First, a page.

March 16, 2006

Cheap PCs for developing countries

The possibilities for getting cheap PCs into developing countries keeps growing. The Register has a series of articles on the alternatives.

The machines are getting cheap enough that it’s not a question of whether they should be all over even the poorest countries, but rather exactly how this should be accomplished. Electricity is a non-issue in some cases, more of a challenge in others. And actual internet access of course also needs to be provided.

But in essence — a few years from now, every schoolchild in the world should have access to most of the world’s educational information.

Except to the extent, of course, that her country’s leaders censor it out …

March 16, 2006

The laptop security nightmare

Keeping data on laptops secure against theft of the laptops is a nightmare.

But the diskless PC is a strong answer. Then all you have to keep secure is a small data module. Not only is that much easier because of the physical form factor, but it also is vastly easier to encrypt.

Yes, I’m repeating myself.

March 15, 2006

Path to the diskless PC?

Jimmy Daniels of RealTechNews writes about Robson Flash Cache technology, as an add-on to conventional PCs. But at the bottom he gets to what I think the core point, which is that it would be better to use flash to replace hard drives altogether.

Apparently Microsoft is pushing some kind of flash caching. Good for them, especially since — as I’ve previously noted — the move to diskless PCs will not necessarily be to their advantage. Maybe we’ll get to the promised land via some kind of intermediate path.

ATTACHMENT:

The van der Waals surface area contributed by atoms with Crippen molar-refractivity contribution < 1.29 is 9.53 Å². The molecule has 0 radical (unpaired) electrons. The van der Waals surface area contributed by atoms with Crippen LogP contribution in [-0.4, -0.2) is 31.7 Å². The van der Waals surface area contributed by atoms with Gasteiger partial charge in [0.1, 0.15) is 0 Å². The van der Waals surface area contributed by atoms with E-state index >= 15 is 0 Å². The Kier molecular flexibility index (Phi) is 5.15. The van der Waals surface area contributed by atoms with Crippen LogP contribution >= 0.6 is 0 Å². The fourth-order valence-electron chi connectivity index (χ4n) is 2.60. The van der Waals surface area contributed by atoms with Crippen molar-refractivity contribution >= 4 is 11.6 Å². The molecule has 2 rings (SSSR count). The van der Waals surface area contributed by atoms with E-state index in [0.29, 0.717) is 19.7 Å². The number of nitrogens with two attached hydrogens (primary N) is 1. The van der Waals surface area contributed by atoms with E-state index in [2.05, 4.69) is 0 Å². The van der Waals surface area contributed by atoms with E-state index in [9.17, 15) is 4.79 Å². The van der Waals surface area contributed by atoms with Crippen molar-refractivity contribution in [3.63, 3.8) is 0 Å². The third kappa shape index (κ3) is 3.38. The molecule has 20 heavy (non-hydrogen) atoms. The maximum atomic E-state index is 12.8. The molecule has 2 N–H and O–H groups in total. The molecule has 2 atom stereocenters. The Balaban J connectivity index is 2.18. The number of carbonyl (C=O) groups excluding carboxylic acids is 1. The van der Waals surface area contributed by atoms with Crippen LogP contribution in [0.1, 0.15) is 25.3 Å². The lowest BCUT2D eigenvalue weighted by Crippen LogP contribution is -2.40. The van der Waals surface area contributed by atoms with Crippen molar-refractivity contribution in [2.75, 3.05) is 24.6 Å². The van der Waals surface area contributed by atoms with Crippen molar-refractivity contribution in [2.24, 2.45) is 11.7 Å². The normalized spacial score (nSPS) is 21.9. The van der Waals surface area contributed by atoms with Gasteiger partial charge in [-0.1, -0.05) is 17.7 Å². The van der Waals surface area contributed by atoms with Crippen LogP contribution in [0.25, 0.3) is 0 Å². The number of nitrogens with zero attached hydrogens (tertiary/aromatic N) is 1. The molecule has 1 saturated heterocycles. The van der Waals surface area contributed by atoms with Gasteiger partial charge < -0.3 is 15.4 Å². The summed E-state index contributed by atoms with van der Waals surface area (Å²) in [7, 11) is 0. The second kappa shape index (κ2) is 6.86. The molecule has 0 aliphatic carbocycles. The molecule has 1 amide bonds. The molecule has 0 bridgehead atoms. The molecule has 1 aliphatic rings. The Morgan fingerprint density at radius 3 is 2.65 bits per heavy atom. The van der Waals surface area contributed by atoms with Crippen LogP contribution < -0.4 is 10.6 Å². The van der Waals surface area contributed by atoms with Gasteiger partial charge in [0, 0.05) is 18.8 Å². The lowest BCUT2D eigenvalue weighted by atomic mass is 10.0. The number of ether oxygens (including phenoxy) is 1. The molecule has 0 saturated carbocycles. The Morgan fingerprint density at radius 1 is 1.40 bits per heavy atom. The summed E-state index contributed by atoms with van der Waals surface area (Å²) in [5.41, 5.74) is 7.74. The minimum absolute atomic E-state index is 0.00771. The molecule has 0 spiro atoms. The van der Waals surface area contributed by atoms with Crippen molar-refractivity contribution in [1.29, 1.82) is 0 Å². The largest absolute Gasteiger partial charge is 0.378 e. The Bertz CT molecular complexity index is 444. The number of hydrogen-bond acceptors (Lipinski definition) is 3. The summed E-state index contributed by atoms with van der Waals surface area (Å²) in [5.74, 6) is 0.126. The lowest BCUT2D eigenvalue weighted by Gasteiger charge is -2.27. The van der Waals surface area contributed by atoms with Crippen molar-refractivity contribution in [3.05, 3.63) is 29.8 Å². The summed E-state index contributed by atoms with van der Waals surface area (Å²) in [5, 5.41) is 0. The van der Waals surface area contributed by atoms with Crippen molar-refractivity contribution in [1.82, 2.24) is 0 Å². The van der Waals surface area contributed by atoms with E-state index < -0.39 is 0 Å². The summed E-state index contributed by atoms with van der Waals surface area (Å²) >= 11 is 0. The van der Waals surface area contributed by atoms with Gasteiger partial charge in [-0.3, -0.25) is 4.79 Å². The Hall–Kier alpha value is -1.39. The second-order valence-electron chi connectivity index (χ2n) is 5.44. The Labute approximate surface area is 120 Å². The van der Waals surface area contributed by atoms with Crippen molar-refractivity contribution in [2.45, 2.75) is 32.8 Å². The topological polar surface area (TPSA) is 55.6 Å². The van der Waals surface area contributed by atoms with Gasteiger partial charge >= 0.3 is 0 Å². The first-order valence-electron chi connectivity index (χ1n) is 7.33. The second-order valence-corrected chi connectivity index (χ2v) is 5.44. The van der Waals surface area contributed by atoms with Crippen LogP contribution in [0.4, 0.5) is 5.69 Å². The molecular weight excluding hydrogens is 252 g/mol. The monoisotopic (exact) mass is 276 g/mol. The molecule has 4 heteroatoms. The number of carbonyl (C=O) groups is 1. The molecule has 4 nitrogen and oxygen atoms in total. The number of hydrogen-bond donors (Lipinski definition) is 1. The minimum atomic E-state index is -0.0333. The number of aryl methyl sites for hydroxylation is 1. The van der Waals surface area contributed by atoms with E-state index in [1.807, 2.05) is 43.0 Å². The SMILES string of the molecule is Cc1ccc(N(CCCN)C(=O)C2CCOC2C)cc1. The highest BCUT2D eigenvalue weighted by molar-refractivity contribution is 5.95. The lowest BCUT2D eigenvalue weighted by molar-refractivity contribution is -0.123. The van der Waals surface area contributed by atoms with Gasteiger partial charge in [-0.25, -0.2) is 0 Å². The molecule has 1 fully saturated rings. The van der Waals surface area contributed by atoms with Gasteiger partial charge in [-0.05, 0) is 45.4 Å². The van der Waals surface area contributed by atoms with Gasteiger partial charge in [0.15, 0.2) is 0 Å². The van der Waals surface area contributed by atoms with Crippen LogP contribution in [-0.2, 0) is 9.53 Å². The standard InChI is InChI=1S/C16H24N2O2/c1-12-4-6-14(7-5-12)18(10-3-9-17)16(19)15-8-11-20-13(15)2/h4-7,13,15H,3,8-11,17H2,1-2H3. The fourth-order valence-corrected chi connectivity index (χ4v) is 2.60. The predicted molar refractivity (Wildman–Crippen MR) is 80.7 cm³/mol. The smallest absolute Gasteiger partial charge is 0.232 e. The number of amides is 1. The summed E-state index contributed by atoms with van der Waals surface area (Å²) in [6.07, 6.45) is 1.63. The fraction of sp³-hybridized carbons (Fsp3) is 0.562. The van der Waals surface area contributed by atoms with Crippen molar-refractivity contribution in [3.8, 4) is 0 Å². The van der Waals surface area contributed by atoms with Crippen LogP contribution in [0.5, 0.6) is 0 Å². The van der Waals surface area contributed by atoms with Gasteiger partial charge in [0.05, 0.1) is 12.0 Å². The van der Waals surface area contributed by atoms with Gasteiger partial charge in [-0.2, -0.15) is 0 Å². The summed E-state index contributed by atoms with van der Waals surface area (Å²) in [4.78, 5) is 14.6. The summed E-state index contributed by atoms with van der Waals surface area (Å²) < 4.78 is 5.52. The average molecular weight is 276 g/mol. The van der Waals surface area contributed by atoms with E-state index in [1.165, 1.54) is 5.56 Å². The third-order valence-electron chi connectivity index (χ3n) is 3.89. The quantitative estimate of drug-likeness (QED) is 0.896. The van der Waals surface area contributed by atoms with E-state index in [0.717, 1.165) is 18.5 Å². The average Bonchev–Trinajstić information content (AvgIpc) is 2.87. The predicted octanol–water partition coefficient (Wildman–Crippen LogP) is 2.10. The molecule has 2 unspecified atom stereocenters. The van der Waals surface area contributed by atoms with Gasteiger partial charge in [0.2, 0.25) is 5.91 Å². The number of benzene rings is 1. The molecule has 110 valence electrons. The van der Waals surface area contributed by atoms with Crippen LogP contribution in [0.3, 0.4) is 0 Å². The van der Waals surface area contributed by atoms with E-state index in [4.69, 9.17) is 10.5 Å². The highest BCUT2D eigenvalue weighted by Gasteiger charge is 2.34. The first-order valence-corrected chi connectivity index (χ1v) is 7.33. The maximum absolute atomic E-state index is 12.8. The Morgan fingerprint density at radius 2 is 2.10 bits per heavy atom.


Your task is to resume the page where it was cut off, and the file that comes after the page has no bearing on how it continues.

January 9, 2006

Fat clients, thin clients, segmentable clients

My columnist colleagues Frank Hayes and Mark Hall are having a friendly dust-up about fat clients vs. thin clients. If forced to choose, I’ll side with Frank’s view:

Whether or not IT wants to take fat clients away from users, it can’t.

And that’s one of the big reasons I like the idea of solid-state-memory-based PCs. In essence, they segment a PC’s disk, with strong air gaps to protect one part against the others. And if you do that, SOME of IT’s problems go away.

January 4, 2006

The Google PC could be a winner

EDIT: News reports are now carrying vigorous denials of the rumor. Oh well.

The Register is highly skeptical of the rumored Google PC. Admittedly, it’s playing in the intersection of several areas with bad track records, including:

Even so, I think there’s a lot of potential for this idea.

To see why, please consider that there basically are four major uses for home PCs:

  1. Work-at-home
  2. Gaming
  3. Internet/communication
  4. Schoolwork

Presumably, people won’t look to get their work-at-home or gaming PCs at Wal-Mart. That leaves internet/communication and schoolwork. Well, Google is one heckuva heavyweight in internet/communication. If you want a machine to do web surfing, email, instant messaging, and so on, why exactly would Dell/HP/Microsoft be more attractive suppliers than Google?

And how does one do schoolwork on a PC? There’s a lot of internet use, some lightweight use of word processors and other personal productivity tools, and occasionally some use of specialized software (e.g., development tools if you’re learning programming, or various kinds of educational java applets in all sorts of disciplines). Any good machine for communication can meet all those needs perfectly well.

What about IE-only websites, you might ask? Well, the only reason those survive outside Redmond is either total idiocy on the part of webmasters, or a smug reliance on the fact that everybody has IE available at least as a backup browser. But the thing is — they don’t. Mac support for IE has been dropped, and there still are a bunch of Macs out there. IE-only sites, already on the decline, can be expected to dwindle away fast. This is no longer a serious barrier to non-Windows PCs.

Another change from the past is the role of ISPs. These days, there is no role for ISPs, at least in the US. Internet connectivity is being taken over by the telephone and cable TV companies. And they’re just as (in)capable of supporting non-Windows PCs as they are of supporting Windows connections.